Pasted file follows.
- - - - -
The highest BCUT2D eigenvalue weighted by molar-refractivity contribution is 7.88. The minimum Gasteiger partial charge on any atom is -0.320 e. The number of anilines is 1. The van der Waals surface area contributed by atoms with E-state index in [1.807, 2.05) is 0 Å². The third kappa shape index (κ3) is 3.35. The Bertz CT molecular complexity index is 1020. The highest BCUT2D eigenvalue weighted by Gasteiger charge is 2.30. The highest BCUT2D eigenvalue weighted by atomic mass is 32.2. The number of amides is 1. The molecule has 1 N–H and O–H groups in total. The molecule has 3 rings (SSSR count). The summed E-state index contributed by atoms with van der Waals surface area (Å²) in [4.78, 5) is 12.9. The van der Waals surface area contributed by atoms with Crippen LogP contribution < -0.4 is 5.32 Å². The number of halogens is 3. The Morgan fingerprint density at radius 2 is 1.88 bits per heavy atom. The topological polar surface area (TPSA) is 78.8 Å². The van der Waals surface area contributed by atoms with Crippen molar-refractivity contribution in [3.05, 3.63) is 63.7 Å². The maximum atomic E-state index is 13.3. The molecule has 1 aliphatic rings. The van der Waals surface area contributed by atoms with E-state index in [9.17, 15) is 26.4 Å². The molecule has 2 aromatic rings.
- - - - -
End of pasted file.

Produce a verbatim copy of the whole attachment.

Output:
The highest BCUT2D eigenvalue weighted by molar-refractivity contribution is 7.88. The minimum Gasteiger partial charge on any atom is -0.320 e. The number of anilines is 1. The van der Waals surface area contributed by atoms with E-state index in [1.807, 2.05) is 0 Å². The third kappa shape index (κ3) is 3.35. The Bertz CT molecular complexity index is 1020. The highest BCUT2D eigenvalue weighted by Gasteiger charge is 2.30. The highest BCUT2D eigenvalue weighted by atomic mass is 32.2. The number of amides is 1. The molecule has 1 N–H and O–H groups in total. The molecule has 3 rings (SSSR count). The summed E-state index contributed by atoms with van der Waals surface area (Å²) in [4.78, 5) is 12.9. The van der Waals surface area contributed by atoms with Crippen LogP contribution < -0.4 is 5.32 Å². The number of halogens is 3. The Morgan fingerprint density at radius 2 is 1.88 bits per heavy atom. The topological polar surface area (TPSA) is 78.8 Å². The van der Waals surface area contributed by atoms with Crippen molar-refractivity contribution in [3.05, 3.63) is 63.7 Å². The maximum atomic E-state index is 13.3. The molecule has 1 aliphatic rings. The van der Waals surface area contributed by atoms with E-state index in [9.17, 15) is 26.4 Å². The molecule has 2 aromatic rings.